The Four Main Components of Cell Phone Signal Boosters

The basic function of every type of cell phone signal amplifier is to receive the weak signal at your home, workplace, RV and vehicle etc. and amplify it before transmitting it again for a snag free cell phone signal. Most signal boosters comprise of 4 main components, namely the antenna, the signal repeater or amplifier, the cables and the internal antenna. The external antenna receives the signal which is then transferred to the amplifier via a cable and then transferred to the internal antenna that relays the signal in a specific area. Explained below are the various individual components of cell phone signal boosters and their functioning.


1. The External Antenna

The external antenna is the component that receives the signal from the signal tower and then sends it to the amplifier unit. External antennas are places outside the house or workplace or usually the spot where the signal is the strongest. The outside antennas can be either uni-directional or omni-directional. The uni-directional antenna works the best when it is directly pointed at the signal tower. The omni-directional antennas are more versatile as they can catch the signal from any direction and need not be placed directly facing the signal tower. The directional antennas however provide a higher signal gain as compared to the omni-directional one. The directional antennas are also less prone to any sort of interferences.

2. The Signal Amplifier

Known as the booster or repeater unit, the signal received by the external antenna is then carried to a signal amplifier that strengthens the weak signal before transmitting it to the user. There are basically 2 types of signal amplifiers, the single and dual band amplifiers. Generally single band amplifiers refer to the amplifiers that only boost 2 frequencies. Single band amps boost either 850 MHz or 1900 MHz of signal frequencies. The dual band on the other hand can boost any of the two frequencies but they are generally compatible with just a single service provider. You might want to do some research as well before setting up an amplifier to suit your needs.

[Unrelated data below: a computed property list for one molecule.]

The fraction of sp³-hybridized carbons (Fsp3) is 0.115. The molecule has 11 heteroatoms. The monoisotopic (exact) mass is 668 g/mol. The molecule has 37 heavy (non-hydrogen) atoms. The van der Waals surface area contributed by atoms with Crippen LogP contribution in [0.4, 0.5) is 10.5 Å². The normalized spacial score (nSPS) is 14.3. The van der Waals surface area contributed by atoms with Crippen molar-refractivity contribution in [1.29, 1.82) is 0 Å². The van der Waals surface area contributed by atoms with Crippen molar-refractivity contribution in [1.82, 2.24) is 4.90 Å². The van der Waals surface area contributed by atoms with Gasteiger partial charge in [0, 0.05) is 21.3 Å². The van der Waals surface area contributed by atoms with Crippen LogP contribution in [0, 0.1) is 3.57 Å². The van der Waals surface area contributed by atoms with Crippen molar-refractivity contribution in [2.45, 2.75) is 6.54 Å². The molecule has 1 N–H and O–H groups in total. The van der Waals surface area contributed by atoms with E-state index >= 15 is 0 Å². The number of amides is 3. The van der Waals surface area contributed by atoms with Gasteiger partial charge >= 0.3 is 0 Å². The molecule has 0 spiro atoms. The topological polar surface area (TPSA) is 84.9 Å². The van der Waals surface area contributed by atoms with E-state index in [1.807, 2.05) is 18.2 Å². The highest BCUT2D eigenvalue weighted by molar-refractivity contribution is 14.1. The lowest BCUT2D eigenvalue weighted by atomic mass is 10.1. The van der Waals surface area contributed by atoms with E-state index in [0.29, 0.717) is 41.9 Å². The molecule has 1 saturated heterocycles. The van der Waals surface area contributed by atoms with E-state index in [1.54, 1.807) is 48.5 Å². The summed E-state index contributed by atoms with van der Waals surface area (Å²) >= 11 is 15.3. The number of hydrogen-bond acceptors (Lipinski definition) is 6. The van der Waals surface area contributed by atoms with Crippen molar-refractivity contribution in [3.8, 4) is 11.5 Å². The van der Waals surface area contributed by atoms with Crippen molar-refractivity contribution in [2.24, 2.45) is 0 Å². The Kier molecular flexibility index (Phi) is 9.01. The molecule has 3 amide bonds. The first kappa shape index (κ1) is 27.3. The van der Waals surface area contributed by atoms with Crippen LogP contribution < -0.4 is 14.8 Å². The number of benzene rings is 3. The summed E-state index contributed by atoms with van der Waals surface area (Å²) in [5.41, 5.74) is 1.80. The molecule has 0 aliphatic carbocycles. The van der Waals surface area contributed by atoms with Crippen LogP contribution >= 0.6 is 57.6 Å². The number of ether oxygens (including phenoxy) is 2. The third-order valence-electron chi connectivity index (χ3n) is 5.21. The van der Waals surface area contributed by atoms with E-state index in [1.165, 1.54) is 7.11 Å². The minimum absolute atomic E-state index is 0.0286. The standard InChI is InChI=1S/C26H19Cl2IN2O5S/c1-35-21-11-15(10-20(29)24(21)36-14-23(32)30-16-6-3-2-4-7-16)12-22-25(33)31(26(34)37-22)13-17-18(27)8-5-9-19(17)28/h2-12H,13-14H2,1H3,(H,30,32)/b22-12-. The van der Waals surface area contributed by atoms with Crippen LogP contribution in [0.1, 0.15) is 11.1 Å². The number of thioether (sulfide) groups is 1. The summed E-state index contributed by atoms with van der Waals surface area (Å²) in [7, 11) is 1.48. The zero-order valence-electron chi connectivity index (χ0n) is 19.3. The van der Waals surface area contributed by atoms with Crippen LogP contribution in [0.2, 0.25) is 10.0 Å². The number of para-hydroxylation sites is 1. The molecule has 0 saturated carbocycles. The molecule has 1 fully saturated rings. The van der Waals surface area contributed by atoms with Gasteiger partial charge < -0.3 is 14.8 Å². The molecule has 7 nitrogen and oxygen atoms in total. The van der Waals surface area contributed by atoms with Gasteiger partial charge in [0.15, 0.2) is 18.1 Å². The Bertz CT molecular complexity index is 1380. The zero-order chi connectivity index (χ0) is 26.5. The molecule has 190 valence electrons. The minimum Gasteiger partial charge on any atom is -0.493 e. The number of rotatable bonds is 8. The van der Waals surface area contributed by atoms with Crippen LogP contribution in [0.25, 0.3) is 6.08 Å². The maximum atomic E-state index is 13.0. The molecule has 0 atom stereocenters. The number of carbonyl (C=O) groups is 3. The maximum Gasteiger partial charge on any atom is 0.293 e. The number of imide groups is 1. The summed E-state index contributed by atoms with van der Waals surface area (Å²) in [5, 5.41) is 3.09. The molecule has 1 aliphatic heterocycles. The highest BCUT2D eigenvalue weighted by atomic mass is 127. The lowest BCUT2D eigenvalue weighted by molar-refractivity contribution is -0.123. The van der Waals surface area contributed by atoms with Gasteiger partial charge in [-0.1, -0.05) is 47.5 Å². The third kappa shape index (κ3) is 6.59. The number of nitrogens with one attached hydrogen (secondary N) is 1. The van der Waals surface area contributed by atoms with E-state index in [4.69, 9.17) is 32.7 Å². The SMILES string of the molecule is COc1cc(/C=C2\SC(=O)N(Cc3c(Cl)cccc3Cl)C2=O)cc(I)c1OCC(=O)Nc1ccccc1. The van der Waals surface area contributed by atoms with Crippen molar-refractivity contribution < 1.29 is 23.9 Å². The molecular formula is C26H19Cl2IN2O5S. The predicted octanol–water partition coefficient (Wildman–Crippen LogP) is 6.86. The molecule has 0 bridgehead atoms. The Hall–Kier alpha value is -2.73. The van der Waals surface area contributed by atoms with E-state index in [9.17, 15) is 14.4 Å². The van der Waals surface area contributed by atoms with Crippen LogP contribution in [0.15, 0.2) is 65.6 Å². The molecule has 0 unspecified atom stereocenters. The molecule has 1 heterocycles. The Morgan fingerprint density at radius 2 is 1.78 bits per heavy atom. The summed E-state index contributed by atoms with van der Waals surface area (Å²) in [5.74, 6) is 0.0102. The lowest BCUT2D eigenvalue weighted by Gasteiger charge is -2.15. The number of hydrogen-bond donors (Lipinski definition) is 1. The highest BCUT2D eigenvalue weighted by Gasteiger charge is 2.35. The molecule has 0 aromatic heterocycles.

3. The Internal Antenna

Like the external antennas, the inside antennas also come in a variety of sizes and features. They can be both omni and uni-directional and can be wireless as well. Some signal boosters also feature internal antennas which are attached to the amplifier unit. It certainly makes installation easy but you need to be careful where to install your amplifier unit as it should be visible and cannot be hidden away from your home décor. However, most renowned signal amplifier manufacturers have a separate antenna that you can place anywhere inside your residence or workplace according to your convenience. There are various types of antennas that can either be placed on the ground or a desk, or can also be mounted on the ceiling or wall. Some antennas are also designed to look like light fixtures which are meant to keep a low profile amidst your home décor.

4. The Connecting Cable

All the other components while being individually important are rendered useless without a connecting cable unit that transfers the signals between the various units. The type of cable and connectors used depend on the make and brand of the signal amplifier that you have purchased. While some manufacturers use the standard RG6 or RG59 75 Ohm coax which is the same cable used for your cable or satellite TV unit. While this is a versatile and less expensive cable it sometimes fails to do the job smoothly as compared to LMR-400 50 Ohm Coax, which is used by several other signal booster manufacturers.

It is always recommended to install the amplifier as close to the external antenna as possible to prevent too much loss of signal strength. This is a particular problem when using the RG6 or RG59 75 coax as it will lose around 6-10 Db of signal every 100ft.

Shared by wilsonamplifiers.com.

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